The Swat insurgency caused heavy displacement of the residents. Some 2 million people left their homes as IDPs from Swat, Buner and Dir (Safdar, H. 2009, May 21). They were completely helpless as they left everything behind. They were clueless and were trying to find help for their own and their relatives’ lives. They were welcomed by people as their brothers and guests. IDPs camps were established in Mardan, Charsadda, Swabi, Peshawar and other areas. By June 29, 2009 some 27 camps were established in total where 20% of total IDPs were living, while 80% were living with host families (“Response to IDPs Crises”, (n.d). The number of IDPs was greater in neighboring districts of Mardan and Swabi. Out of total 1.7 million were settled in these two districts but only 50,000 were living in nine camps there (Bashir, 2009, July 12).
Displacement from Swat was one of the greatest in recent human history. “The human exodus from the war-torn Swat valley in northern Pakistan is turning into the world's most dramatic displacement crisis since the Rwandan genocide of 1994” (Walsh, 2009, May 18). But there was some difference between Rwanda and Swat displacement. A small number of people from Swat were settled in IDPs camps. Only 130,000 people were living in tented camps in neighboring Mardan and Swabi. For Pakistan, it was the biggest displacement. One of senior Pakistani official regarded it the biggest displacement when people were leaving Swat.
The people of Swat were carrying miseries and problems with themselves. They had left everything behind. They travelled on their feet for hundreds of miles.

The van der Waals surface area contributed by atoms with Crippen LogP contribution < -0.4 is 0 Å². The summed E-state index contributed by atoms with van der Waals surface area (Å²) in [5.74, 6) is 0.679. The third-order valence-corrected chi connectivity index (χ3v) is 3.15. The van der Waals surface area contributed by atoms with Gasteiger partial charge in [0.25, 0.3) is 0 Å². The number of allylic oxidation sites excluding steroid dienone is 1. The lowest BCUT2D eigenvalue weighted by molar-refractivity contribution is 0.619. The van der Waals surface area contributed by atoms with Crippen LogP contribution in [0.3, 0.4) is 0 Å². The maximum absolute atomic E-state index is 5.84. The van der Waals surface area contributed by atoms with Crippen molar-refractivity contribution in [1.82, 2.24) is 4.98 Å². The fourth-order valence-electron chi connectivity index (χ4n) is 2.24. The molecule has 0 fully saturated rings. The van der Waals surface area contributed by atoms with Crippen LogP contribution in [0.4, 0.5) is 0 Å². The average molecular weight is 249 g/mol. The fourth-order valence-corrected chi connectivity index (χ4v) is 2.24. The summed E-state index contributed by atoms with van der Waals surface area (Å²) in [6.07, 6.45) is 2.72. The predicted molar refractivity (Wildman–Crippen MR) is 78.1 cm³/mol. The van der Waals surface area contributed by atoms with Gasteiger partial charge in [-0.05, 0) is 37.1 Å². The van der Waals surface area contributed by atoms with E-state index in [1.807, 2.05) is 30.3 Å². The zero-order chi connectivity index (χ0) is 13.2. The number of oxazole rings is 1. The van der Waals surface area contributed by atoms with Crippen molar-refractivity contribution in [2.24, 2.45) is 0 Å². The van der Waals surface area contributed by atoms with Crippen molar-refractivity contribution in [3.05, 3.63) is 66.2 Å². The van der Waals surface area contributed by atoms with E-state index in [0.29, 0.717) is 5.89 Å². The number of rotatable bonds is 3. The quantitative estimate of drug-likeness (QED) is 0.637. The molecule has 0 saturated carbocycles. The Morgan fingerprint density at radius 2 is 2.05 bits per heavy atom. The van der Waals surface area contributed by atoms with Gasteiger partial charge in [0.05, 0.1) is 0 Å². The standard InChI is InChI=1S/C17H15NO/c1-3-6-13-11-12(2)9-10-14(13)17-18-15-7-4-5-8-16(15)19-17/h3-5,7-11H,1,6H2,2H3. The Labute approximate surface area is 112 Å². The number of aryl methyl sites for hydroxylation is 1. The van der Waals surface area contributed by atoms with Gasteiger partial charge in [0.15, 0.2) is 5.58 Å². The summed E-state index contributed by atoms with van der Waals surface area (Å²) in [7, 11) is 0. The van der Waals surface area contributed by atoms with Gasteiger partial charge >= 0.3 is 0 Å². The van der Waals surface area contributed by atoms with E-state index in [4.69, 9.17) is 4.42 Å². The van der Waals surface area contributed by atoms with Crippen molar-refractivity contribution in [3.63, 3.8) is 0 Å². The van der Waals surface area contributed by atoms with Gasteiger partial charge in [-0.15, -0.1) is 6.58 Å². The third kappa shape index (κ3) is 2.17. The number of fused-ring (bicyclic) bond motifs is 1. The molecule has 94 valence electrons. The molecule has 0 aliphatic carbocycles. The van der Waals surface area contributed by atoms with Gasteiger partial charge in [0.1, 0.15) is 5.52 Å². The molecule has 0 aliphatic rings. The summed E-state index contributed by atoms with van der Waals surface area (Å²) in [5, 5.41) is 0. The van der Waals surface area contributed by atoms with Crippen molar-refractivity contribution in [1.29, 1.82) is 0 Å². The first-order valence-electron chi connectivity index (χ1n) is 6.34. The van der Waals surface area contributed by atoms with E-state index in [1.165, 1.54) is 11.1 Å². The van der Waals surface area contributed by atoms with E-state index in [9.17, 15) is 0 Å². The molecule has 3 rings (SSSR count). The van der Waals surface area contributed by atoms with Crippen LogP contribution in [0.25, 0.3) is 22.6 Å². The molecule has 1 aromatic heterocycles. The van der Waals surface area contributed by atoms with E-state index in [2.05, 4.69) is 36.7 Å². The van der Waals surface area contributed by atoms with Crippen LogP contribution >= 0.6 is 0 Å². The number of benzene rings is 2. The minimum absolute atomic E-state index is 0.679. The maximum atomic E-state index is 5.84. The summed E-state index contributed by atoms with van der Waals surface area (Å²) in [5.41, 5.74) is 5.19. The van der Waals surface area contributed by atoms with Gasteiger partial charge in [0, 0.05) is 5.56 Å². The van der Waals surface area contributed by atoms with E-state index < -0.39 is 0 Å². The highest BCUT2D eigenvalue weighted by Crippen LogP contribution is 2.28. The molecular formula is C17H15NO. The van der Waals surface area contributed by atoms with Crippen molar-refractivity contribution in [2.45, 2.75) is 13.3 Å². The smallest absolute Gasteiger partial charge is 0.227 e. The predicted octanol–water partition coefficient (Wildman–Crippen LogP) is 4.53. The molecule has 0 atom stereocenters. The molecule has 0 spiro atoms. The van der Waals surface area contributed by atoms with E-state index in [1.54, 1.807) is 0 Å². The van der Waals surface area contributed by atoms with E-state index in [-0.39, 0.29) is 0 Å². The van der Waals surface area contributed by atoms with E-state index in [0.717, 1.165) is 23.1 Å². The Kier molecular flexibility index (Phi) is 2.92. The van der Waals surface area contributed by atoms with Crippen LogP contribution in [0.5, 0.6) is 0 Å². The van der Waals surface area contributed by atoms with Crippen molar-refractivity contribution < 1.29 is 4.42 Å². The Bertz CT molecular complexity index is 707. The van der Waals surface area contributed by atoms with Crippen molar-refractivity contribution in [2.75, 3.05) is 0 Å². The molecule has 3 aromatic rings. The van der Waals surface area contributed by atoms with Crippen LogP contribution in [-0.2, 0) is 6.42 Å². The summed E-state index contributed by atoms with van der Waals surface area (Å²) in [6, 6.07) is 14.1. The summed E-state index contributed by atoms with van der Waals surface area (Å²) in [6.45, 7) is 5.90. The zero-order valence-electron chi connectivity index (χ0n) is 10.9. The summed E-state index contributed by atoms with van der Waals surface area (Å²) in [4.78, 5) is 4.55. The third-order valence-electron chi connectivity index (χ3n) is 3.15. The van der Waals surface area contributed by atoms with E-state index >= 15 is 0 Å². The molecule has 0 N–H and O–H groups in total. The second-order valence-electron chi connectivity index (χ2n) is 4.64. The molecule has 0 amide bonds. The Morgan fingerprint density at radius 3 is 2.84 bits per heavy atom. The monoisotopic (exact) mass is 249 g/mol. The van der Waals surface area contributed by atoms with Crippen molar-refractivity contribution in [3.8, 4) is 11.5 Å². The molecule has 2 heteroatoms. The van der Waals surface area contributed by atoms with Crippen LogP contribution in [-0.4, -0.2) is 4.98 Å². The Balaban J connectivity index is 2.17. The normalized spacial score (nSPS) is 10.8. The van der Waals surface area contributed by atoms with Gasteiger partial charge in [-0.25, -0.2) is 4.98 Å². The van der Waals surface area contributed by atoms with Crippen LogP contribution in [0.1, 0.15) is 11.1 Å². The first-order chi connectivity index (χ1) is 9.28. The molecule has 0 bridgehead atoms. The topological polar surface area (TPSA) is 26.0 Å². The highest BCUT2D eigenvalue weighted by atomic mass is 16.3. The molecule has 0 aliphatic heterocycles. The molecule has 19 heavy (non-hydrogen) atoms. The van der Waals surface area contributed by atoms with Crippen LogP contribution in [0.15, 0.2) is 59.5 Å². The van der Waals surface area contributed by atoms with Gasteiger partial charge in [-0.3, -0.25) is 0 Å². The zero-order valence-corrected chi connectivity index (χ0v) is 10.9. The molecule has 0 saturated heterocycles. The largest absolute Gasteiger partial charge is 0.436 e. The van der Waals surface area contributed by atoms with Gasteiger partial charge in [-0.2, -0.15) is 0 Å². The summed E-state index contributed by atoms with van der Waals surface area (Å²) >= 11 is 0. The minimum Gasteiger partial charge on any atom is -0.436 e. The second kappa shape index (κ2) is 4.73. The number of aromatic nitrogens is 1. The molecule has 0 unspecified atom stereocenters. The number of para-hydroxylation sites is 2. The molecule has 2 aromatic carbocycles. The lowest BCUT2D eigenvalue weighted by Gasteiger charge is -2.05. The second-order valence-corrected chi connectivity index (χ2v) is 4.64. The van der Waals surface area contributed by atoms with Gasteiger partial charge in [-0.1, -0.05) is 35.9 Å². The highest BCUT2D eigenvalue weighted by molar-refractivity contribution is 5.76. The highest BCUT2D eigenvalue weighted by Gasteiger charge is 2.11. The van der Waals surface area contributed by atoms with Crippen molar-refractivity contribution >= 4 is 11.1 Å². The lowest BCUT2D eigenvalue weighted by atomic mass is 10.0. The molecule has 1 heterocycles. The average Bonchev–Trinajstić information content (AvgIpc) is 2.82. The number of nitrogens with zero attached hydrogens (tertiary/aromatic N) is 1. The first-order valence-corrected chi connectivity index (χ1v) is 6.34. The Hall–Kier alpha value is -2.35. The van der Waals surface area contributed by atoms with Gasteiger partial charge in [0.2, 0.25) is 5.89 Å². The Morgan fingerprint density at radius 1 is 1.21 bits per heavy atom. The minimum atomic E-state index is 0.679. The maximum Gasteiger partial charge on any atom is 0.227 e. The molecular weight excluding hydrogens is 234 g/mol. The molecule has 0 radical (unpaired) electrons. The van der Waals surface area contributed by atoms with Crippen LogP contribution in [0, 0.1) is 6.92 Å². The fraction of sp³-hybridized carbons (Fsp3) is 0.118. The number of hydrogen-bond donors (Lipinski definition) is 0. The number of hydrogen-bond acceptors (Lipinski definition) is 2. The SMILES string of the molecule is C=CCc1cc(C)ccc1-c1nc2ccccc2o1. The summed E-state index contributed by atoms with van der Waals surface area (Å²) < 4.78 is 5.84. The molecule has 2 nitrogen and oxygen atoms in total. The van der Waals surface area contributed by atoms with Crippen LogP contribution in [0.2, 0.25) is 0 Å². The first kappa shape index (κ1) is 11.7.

“I am the only bread earner of my family. I was in Saudi Arabia when my family accompanied the caravan of IDPs. Due to the closure of roads, they reached Peshawar in four days through the long route of Shangla and Mansehra. Everything was left behind except few essentials of life” (Fazli Karim, Personal Communication, 2012, June 29).
Their journey was full of painful stories. They were carrying nothing but themselves and their loved ones. “Most people left their cattle behind and are not sure what has happened to them. Some brought their cattle along but have been forced to sell them for a pittance. Others could not afford to bring their cattle because of the transportation costs” (Omar Azghar Khan Foundation, 2009, et.al p. 5). They were fleeing Swat due to Taliban brutalities as well as military operations. “We were hungry and thirsty after our long and very tough journey to safety. We desperately needed food and water - cold water. Local people en route provided food, water and even gave toffees to our children” (Omar Azghar Khan Foundation, 2009, p.7).
Swat fighting between militants and Taliban is a long and pathetic story of humanitarian violations. Taliban committed huge atrocities. They kidnapped, tortured and slaughtered hundreds of soldiers. The combatants, after their surrender, were not dealt as prisoners of war. They were often paraded in open during their short capture of Swat Valley. Later on, they were slaughtered, often in famous Green Square now dabbed as (Khooni Chowk) for making them ‘examples’ for public. Even the families of soldiers and government officials were not spared. They were terrorized, tortured and made to flee the Valley. Similarly, there were also allegations of government agencies’ involvement in setting aside all the humanitarian principles during their counter-insurgency campaign against Swat Taliban. Suspects were tortured. Captured militants were killed in cold blood.
Ali, A. (2010, April 11). Socio-economic Cost of Terrorism: A Case Study of Pakistan. Pakistan Security Research Unit Brief No. (57). Bradford: University of Bradford, United Kingdom.
Amin, A, (2007, November 11). Army troops moved into Swat. Daily Times.
Amnesty InternationalReport.(2010). As if Hell Fell on Me. Amnesty International.
Amnesty International Interview, (2009, April 22) M.I., Islamabad.
Banori, J. D. (2007, September 16). The News on Sunday, Pakistan.
Khurshaid is Lecturer at the Department of International Relations, University of Peshawar. He has expertise on conflict in Pakhtun society, particularly in Swat valley. He can be reached at firstname.lastname@example.org
Muhammad Faheem is Lecturer at the Department of Regional Studies, University of Peshawar. He can be reached at email@example.com
Asfandyar Marwat is a Lecturer at the Institute of Peace and Conflict Studies, University of Peshawar. He can be reached at firstname.lastname@example.org